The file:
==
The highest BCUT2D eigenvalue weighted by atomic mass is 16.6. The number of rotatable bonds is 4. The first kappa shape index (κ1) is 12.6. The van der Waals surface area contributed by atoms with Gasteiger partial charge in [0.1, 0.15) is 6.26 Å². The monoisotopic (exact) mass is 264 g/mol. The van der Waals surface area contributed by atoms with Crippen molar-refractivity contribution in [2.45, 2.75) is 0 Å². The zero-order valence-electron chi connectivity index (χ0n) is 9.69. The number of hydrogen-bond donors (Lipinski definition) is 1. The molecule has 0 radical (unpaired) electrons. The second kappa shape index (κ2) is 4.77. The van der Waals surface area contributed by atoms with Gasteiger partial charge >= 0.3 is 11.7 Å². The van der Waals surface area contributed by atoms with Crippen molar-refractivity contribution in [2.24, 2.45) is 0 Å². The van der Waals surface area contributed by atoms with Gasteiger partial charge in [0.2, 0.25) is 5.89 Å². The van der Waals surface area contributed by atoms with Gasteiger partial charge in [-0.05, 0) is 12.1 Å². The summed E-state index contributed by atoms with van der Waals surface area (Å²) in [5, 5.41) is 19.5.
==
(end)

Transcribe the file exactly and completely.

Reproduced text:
The highest BCUT2D eigenvalue weighted by atomic mass is 16.6. The number of rotatable bonds is 4. The first kappa shape index (κ1) is 12.6. The van der Waals surface area contributed by atoms with Gasteiger partial charge in [0.1, 0.15) is 6.26 Å². The monoisotopic (exact) mass is 264 g/mol. The van der Waals surface area contributed by atoms with Crippen molar-refractivity contribution in [2.45, 2.75) is 0 Å². The zero-order valence-electron chi connectivity index (χ0n) is 9.69. The number of hydrogen-bond donors (Lipinski definition) is 1. The molecule has 0 radical (unpaired) electrons. The second kappa shape index (κ2) is 4.77. The van der Waals surface area contributed by atoms with Gasteiger partial charge >= 0.3 is 11.7 Å². The van der Waals surface area contributed by atoms with Crippen molar-refractivity contribution in [2.24, 2.45) is 0 Å². The van der Waals surface area contributed by atoms with Gasteiger partial charge in [0.2, 0.25) is 5.89 Å². The van der Waals surface area contributed by atoms with Gasteiger partial charge in [-0.05, 0) is 12.1 Å². The summed E-state index contributed by atoms with van der Waals surface area (Å²) in [5, 5.41) is 19.5.